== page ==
Along with the sins of the 0.8.0 update and all those to follow, it was the complete devastation to the AA mechanics and defensive fire consumable that were the most egregious. Do you remember when ships like the Minotaur, Des Moines, and Worcester would proudly proclaim to their team that they were “full AA builds”? I remember. Until very recently, my Minotaur was a full AA build, which did sacrifice in survivability and functionality, but you understand my point. Now, you’d be hard pressed to find anyone building their ship for AA duties, even though carriers are far more common. Why is this? Because AA is just about useless.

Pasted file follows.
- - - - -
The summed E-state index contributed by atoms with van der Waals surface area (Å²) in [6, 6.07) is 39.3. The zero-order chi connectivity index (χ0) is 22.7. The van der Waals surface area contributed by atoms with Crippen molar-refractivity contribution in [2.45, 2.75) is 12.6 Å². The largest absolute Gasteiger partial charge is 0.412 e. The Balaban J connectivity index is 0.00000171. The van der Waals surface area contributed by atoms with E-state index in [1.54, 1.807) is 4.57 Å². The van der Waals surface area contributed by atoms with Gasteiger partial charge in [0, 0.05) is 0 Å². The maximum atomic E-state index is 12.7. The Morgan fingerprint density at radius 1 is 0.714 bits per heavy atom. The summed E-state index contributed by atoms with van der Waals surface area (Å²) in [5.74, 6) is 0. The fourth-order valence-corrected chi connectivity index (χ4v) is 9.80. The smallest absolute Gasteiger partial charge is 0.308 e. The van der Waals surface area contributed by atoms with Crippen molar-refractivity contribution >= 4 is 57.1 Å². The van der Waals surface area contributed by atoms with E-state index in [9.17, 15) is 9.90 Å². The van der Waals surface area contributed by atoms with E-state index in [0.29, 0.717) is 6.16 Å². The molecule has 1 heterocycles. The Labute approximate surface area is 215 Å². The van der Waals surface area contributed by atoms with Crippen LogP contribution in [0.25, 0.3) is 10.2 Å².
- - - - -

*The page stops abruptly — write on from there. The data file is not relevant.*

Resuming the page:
When they changed AA, WG unified the AA ranges among most ships and change the way AA damage was dealt to aircraft. Before the CV rework, the damage to planes was a RNG mechanic, and whether or not you shot down any planes was mostly a matter of chance where the game would “roll a dice” or do a number check to see if any planes were lost. The higher your AA, the better the chance each second you could kill a plane. This was still RNG, so even an AA monster like the Worcester could still be hit by planes, but this was relatively rare. This meant that AA ships were, in most circumstances, so heavily defended against planes that most carriers wouldn’t even bother trying. Ships with low AA like the Japanese main DD line were almost defenseless against planes and were so weak that carriers can and would loiter planes over these ships for minutes on end and lose a pitiful few planes. The flak mechanic was the only thing about this rework that I could ever justify, as it did punish enemy carriers who got careless. I could go on for pages about all the ways the AA changes themselves have ruined the interaction between carriers and surface ships, but I’m not interested in beating this dead horse.